You’ve heard about how bad faith on the part of a debtor can impact their bankruptcy filing. When they are motivated by anything other than unmanageable debt and the desire to start over, the court can dismiss their case. However, there are also cases where creditors can act in bad faith, particularly when they force a debtor into involuntary bankruptcy.
Bankruptcy laws allow a creditor to file an involuntary Chapter 7 or Chapter 11 petition against a debtor. The goal is to protect their claim when they believe that you are spending away your assets or appearing to favor some creditor claims over others. If you have 12 or more creditors, three or more may petition if:
- Each petitioner has a valid claim that is not in dispute or in question regarding its liability
- The aggregate total of their claims are at least $15,775 more than the value of any liens on your property
Section 303(i)(2) warns creditors against filing an involuntary petition in bad faith: if the court is forced to dismiss such an action, it may award damages to the debtor and impose punitive damages on the creditor.
Why would a creditor file in bad faith?
As case law suggests, self-interest is the primary motivator in a bad-faith involuntary petition. For example:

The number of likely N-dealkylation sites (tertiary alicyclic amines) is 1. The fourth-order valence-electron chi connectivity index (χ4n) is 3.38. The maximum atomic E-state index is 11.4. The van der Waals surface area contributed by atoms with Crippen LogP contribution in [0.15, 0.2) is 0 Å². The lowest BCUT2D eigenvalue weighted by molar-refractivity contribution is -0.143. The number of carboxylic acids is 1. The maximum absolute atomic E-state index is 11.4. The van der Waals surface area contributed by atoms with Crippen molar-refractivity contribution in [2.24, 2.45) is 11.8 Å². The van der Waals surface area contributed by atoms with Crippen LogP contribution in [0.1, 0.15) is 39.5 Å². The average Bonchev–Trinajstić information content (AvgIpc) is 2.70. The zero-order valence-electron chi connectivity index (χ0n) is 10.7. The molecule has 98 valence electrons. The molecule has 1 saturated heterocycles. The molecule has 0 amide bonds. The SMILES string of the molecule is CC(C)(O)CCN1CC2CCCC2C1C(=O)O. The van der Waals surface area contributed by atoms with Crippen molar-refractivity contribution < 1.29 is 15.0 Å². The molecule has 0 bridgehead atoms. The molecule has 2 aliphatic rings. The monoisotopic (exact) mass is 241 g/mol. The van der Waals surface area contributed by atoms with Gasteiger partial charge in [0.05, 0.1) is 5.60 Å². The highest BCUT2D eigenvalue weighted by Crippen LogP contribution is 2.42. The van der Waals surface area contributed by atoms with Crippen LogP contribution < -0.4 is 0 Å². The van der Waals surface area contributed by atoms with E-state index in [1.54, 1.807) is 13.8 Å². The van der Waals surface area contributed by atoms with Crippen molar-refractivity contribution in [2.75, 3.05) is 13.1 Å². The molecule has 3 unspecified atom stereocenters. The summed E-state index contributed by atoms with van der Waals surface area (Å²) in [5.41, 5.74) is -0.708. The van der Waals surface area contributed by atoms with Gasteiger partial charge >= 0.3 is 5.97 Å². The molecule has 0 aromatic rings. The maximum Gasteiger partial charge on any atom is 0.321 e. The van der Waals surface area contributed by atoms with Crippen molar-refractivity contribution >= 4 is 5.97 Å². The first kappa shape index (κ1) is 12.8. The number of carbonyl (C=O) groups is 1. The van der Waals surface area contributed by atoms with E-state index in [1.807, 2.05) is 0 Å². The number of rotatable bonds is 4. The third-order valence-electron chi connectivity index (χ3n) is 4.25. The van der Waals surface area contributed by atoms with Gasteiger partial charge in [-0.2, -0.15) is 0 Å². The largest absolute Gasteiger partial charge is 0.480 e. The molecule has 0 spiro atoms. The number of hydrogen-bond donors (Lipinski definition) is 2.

- The creditor wants to gain leverage for settlement: they are using the bankruptcy courts as a substitute debt collector
- The creditor wants to force you into negotiations over a matter important to their business
- The creditor wants to take over your company or shut it down
- The creditor is hostile to you and wants to harass you
In the 2015 case Forever Green Athletic Fields, Inc., the U. S. Court of Appeals for the Third Circuit addressed the question of whether bad faith by a creditor can cause a case to be dismissed even if the debtor is not paying their bills and the other criteria for filing an involuntary petition are satisfied.
The creditors argued that their motives were irrelevant because all other criteria for the filing were satisfied. The court found that meeting the criteria was only the first step: the action still had to be undertaken in good faith, otherwise the U.S. bankruptcy process was no longer equitable.
In Forever Green Athletic Fields, Inc. the appeals court upheld the bankruptcy court’s finding of bad faith because a creditor appeared to have filed the involuntary petition in order to prevent the debtor from filing an arbitration claim against it.
If you are the subject of an involuntary Chapter 7 or 11 filing, contact a New York bankruptcy attorney. They can explain how a bad faith filing is defined under the Bankruptcy Code and how to proceed if you are targeted by one.
Jayson Lutzky is a Bronx, New York personal bankruptcy lawyer. He has over 35 years of experience practicing law and offers free in-person initial consultations. You may reach his office at 718-329-9500 to set up an appointment. Mr. Lutzky can help determine if bankruptcy is right for you in a consultation.